Photo credit: Secretariat of the Pacific Community (SPC)
Review: Abdel Rahman El Gamal (Founder of the website)
Samoa consists of two large islands, Upolu and Savaii, and seven smaller islands with 326 villages; out of which, about 230 of these villages are coastal. There are few freshwater bodies.
Over time, several exotic species have been introduced into Samoa for aquaculture including mussels, oysters, giant clams, carp, tilapia an others.
The two introduced tilapia species are tilapia mossambica (Oreochromis mossambicus) and Nile tilapia (Oreochromis niloticus). However, Nile tilapia has been preferred because of its superior productive traits compared to tilapia mossambica. The culture of Nile tilapia has been established in a number of tilapia farms whereas their seeds have been secured through a tilapia hatchery at Apia.
The stocking of Nile tilapia in natural lakes has been initiated for providing an important source of food for the villagers as well as providing a source of income for some fishermen. Accordingly, Satoalepai Lake on the island of Savaii has been stocked with hatchery-produced Nile tilapia fingerlings whereas the co-management regime has been adopted in this lake stocking program through which consultations with village communities took place as well as identifying the project objectives, activities, and the participation of the villagers and the dissemination of the outcomes of the project.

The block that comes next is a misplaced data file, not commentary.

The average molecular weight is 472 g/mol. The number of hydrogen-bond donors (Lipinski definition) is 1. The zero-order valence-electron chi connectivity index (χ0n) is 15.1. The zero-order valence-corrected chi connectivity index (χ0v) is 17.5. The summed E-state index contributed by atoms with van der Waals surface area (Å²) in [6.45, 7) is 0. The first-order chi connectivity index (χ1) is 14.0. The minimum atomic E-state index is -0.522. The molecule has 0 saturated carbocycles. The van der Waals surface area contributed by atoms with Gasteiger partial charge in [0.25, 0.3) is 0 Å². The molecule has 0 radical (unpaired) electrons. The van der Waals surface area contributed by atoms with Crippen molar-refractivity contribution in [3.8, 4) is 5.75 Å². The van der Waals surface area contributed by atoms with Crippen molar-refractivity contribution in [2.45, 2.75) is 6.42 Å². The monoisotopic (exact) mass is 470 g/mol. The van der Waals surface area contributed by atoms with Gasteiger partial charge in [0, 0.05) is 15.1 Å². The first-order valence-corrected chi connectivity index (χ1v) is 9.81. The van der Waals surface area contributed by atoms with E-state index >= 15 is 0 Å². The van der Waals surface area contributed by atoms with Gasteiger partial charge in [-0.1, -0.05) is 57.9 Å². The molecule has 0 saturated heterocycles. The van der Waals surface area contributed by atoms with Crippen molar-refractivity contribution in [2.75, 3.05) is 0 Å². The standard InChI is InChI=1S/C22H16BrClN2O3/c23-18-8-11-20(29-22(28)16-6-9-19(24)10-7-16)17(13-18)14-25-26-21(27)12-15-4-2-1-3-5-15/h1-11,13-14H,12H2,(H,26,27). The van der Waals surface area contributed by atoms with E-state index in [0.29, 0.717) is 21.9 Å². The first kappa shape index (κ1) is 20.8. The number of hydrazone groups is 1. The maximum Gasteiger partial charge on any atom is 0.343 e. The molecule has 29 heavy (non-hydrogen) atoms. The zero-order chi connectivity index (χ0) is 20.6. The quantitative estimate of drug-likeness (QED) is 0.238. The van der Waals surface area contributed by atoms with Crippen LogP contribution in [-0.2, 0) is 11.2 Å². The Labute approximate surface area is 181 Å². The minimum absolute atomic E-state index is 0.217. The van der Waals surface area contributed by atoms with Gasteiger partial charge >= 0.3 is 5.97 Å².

The inserted photo shows the harvest of tilapia in the Lake Satoalepai, Samoa islands. This lake is situated in the Matautu District on the north east coast of Savaii Island, with around 600 people living within 2 km of the lake.
The lake stocking initiative which is carried out under the responsibility of the Samoa Fishery Division has been supported by some international organizations including the Australian Centre for International Agricultural Research (ACIAR) and the Secretariat of the Pacific Community (SPC).